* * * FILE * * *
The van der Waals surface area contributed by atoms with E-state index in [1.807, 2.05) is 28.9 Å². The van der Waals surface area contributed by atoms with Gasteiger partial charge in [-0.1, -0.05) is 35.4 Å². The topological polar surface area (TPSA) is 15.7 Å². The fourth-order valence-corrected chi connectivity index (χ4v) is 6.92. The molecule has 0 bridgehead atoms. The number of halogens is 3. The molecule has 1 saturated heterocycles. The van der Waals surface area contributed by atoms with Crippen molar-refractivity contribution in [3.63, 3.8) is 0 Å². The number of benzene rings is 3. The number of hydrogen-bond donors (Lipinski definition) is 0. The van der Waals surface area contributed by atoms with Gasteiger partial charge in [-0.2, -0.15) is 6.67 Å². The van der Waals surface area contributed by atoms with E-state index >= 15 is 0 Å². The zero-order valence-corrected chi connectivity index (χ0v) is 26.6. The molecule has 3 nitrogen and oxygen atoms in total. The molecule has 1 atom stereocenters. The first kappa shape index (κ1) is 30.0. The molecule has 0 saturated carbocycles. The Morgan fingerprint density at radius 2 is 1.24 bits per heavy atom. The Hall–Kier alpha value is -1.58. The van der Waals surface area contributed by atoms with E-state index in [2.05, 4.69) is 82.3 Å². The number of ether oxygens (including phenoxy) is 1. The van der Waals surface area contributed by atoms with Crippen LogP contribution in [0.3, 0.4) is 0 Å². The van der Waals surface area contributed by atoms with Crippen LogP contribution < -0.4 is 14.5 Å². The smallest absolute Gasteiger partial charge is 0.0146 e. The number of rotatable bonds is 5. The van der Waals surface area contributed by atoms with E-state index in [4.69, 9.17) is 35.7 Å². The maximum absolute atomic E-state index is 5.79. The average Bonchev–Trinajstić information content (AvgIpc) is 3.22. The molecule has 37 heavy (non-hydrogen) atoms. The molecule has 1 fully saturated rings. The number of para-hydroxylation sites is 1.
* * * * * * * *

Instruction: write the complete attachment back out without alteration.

The van der Waals surface area contributed by atoms with E-state index in [1.807, 2.05) is 28.9 Å². The van der Waals surface area contributed by atoms with Gasteiger partial charge in [-0.1, -0.05) is 35.4 Å². The topological polar surface area (TPSA) is 15.7 Å². The fourth-order valence-corrected chi connectivity index (χ4v) is 6.92. The molecule has 0 bridgehead atoms. The number of halogens is 3. The molecule has 1 saturated heterocycles. The van der Waals surface area contributed by atoms with Crippen molar-refractivity contribution in [3.63, 3.8) is 0 Å². The number of benzene rings is 3. The number of hydrogen-bond donors (Lipinski definition) is 0. The van der Waals surface area contributed by atoms with Gasteiger partial charge in [-0.2, -0.15) is 6.67 Å². The van der Waals surface area contributed by atoms with E-state index >= 15 is 0 Å². The zero-order valence-corrected chi connectivity index (χ0v) is 26.6. The molecule has 3 nitrogen and oxygen atoms in total. The molecule has 1 atom stereocenters. The first kappa shape index (κ1) is 30.0. The molecule has 0 saturated carbocycles. The Morgan fingerprint density at radius 2 is 1.24 bits per heavy atom. The Hall–Kier alpha value is -1.58. The van der Waals surface area contributed by atoms with E-state index in [2.05, 4.69) is 82.3 Å². The number of ether oxygens (including phenoxy) is 1. The van der Waals surface area contributed by atoms with Crippen LogP contribution in [0.3, 0.4) is 0 Å². The van der Waals surface area contributed by atoms with Crippen LogP contribution < -0.4 is 14.5 Å². The smallest absolute Gasteiger partial charge is 0.0146 e. The number of rotatable bonds is 5. The van der Waals surface area contributed by atoms with E-state index in [4.69, 9.17) is 35.7 Å². The maximum absolute atomic E-state index is 5.79. The average Bonchev–Trinajstić information content (AvgIpc) is 3.22. The molecule has 37 heavy (non-hydrogen) atoms. The molecule has 1 fully saturated rings. The number of para-hydroxylation sites is 1.